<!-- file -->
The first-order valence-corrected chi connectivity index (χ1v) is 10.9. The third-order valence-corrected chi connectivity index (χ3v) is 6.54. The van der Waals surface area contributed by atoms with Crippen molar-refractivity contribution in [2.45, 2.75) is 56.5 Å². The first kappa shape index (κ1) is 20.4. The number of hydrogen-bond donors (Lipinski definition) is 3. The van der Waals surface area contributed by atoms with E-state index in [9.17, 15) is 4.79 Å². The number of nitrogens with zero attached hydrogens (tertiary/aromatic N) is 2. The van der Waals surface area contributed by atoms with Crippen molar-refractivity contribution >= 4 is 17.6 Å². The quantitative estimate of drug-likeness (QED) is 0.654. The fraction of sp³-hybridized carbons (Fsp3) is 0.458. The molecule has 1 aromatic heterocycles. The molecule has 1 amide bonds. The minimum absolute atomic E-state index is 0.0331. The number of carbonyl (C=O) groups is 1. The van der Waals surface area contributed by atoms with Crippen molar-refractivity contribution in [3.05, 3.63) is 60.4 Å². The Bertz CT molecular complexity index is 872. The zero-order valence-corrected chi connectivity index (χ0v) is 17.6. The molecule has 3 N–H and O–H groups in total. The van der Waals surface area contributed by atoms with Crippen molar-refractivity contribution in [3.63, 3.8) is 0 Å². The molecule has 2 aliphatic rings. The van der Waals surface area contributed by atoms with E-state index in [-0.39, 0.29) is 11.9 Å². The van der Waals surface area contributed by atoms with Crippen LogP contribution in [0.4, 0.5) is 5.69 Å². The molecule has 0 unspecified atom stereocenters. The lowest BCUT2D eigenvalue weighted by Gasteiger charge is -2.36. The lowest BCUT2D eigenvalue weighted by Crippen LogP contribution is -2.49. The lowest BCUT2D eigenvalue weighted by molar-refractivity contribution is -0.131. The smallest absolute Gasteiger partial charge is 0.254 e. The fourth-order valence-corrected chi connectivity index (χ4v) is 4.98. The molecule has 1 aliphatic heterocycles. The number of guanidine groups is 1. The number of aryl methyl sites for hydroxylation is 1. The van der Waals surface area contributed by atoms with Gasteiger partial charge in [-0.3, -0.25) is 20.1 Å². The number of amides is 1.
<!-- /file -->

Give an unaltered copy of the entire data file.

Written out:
The first-order valence-corrected chi connectivity index (χ1v) is 10.9. The third-order valence-corrected chi connectivity index (χ3v) is 6.54. The van der Waals surface area contributed by atoms with Crippen molar-refractivity contribution in [2.45, 2.75) is 56.5 Å². The first kappa shape index (κ1) is 20.4. The number of hydrogen-bond donors (Lipinski definition) is 3. The van der Waals surface area contributed by atoms with E-state index in [9.17, 15) is 4.79 Å². The number of nitrogens with zero attached hydrogens (tertiary/aromatic N) is 2. The van der Waals surface area contributed by atoms with Crippen molar-refractivity contribution >= 4 is 17.6 Å². The quantitative estimate of drug-likeness (QED) is 0.654. The fraction of sp³-hybridized carbons (Fsp3) is 0.458. The molecule has 1 aromatic heterocycles. The molecule has 1 amide bonds. The minimum absolute atomic E-state index is 0.0331. The number of carbonyl (C=O) groups is 1. The van der Waals surface area contributed by atoms with Crippen molar-refractivity contribution in [3.05, 3.63) is 60.4 Å². The Bertz CT molecular complexity index is 872. The zero-order valence-corrected chi connectivity index (χ0v) is 17.6. The molecule has 3 N–H and O–H groups in total. The van der Waals surface area contributed by atoms with Crippen molar-refractivity contribution in [3.63, 3.8) is 0 Å². The molecule has 2 aliphatic rings. The van der Waals surface area contributed by atoms with E-state index in [-0.39, 0.29) is 11.9 Å². The van der Waals surface area contributed by atoms with Crippen LogP contribution in [0.4, 0.5) is 5.69 Å². The molecule has 0 unspecified atom stereocenters. The lowest BCUT2D eigenvalue weighted by Gasteiger charge is -2.36. The lowest BCUT2D eigenvalue weighted by Crippen LogP contribution is -2.49. The lowest BCUT2D eigenvalue weighted by molar-refractivity contribution is -0.131. The smallest absolute Gasteiger partial charge is 0.254 e. The fourth-order valence-corrected chi connectivity index (χ4v) is 4.98. The molecule has 1 aliphatic heterocycles. The number of guanidine groups is 1. The number of aryl methyl sites for hydroxylation is 1. The van der Waals surface area contributed by atoms with Gasteiger partial charge in [-0.3, -0.25) is 20.1 Å². The number of amides is 1.